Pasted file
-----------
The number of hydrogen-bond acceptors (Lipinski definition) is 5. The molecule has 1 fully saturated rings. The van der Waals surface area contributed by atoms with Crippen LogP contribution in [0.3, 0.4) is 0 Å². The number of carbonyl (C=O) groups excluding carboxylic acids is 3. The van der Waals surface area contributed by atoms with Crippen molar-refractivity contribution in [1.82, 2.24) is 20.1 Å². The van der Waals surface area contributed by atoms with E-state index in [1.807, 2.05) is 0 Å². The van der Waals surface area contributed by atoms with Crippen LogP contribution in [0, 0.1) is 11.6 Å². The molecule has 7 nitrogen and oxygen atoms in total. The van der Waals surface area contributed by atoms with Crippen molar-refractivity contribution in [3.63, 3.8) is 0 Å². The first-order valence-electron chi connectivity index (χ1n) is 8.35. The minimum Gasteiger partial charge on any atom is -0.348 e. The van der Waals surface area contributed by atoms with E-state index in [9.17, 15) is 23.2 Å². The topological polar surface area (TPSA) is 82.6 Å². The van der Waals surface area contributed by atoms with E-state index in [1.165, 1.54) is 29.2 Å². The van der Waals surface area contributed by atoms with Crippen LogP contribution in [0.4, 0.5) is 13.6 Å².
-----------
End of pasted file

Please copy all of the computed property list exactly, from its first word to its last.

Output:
The number of hydrogen-bond acceptors (Lipinski definition) is 5. The molecule has 1 fully saturated rings. The van der Waals surface area contributed by atoms with Crippen LogP contribution in [0.3, 0.4) is 0 Å². The number of carbonyl (C=O) groups excluding carboxylic acids is 3. The van der Waals surface area contributed by atoms with Crippen molar-refractivity contribution in [1.82, 2.24) is 20.1 Å². The van der Waals surface area contributed by atoms with E-state index in [1.807, 2.05) is 0 Å². The van der Waals surface area contributed by atoms with Crippen LogP contribution in [0, 0.1) is 11.6 Å². The molecule has 7 nitrogen and oxygen atoms in total. The van der Waals surface area contributed by atoms with Crippen molar-refractivity contribution in [3.63, 3.8) is 0 Å². The first-order valence-electron chi connectivity index (χ1n) is 8.35. The minimum Gasteiger partial charge on any atom is -0.348 e. The van der Waals surface area contributed by atoms with E-state index in [9.17, 15) is 23.2 Å². The topological polar surface area (TPSA) is 82.6 Å². The van der Waals surface area contributed by atoms with E-state index in [1.165, 1.54) is 29.2 Å². The van der Waals surface area contributed by atoms with Crippen LogP contribution in [0.4, 0.5) is 13.6 Å².